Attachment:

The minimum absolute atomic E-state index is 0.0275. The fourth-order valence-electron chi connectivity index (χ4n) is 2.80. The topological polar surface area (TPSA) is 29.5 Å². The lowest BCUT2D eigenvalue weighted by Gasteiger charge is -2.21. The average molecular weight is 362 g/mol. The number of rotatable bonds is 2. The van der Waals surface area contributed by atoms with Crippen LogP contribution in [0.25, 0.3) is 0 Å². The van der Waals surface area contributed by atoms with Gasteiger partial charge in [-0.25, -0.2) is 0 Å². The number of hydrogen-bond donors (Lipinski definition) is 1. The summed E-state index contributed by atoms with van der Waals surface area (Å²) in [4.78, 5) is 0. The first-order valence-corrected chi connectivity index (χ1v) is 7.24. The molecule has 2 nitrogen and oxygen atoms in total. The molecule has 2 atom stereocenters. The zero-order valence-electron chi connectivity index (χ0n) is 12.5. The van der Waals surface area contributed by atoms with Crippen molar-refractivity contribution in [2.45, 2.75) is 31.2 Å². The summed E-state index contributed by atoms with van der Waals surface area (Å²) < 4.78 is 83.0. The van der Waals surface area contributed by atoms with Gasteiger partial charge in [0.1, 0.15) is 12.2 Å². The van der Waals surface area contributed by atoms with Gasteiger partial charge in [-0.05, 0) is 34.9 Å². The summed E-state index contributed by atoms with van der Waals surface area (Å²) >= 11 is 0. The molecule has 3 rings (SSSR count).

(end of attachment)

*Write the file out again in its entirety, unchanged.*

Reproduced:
The minimum absolute atomic E-state index is 0.0275. The fourth-order valence-electron chi connectivity index (χ4n) is 2.80. The topological polar surface area (TPSA) is 29.5 Å². The lowest BCUT2D eigenvalue weighted by Gasteiger charge is -2.21. The average molecular weight is 362 g/mol. The number of rotatable bonds is 2. The van der Waals surface area contributed by atoms with Crippen LogP contribution in [0.25, 0.3) is 0 Å². The van der Waals surface area contributed by atoms with Gasteiger partial charge in [-0.25, -0.2) is 0 Å². The number of hydrogen-bond donors (Lipinski definition) is 1. The summed E-state index contributed by atoms with van der Waals surface area (Å²) in [4.78, 5) is 0. The first-order valence-corrected chi connectivity index (χ1v) is 7.24. The molecule has 2 nitrogen and oxygen atoms in total. The molecule has 2 atom stereocenters. The zero-order valence-electron chi connectivity index (χ0n) is 12.5. The van der Waals surface area contributed by atoms with Crippen molar-refractivity contribution in [2.45, 2.75) is 31.2 Å². The summed E-state index contributed by atoms with van der Waals surface area (Å²) < 4.78 is 83.0. The van der Waals surface area contributed by atoms with Gasteiger partial charge in [0.1, 0.15) is 12.2 Å². The van der Waals surface area contributed by atoms with Gasteiger partial charge in [-0.05, 0) is 34.9 Å². The summed E-state index contributed by atoms with van der Waals surface area (Å²) >= 11 is 0. The molecule has 3 rings (SSSR count).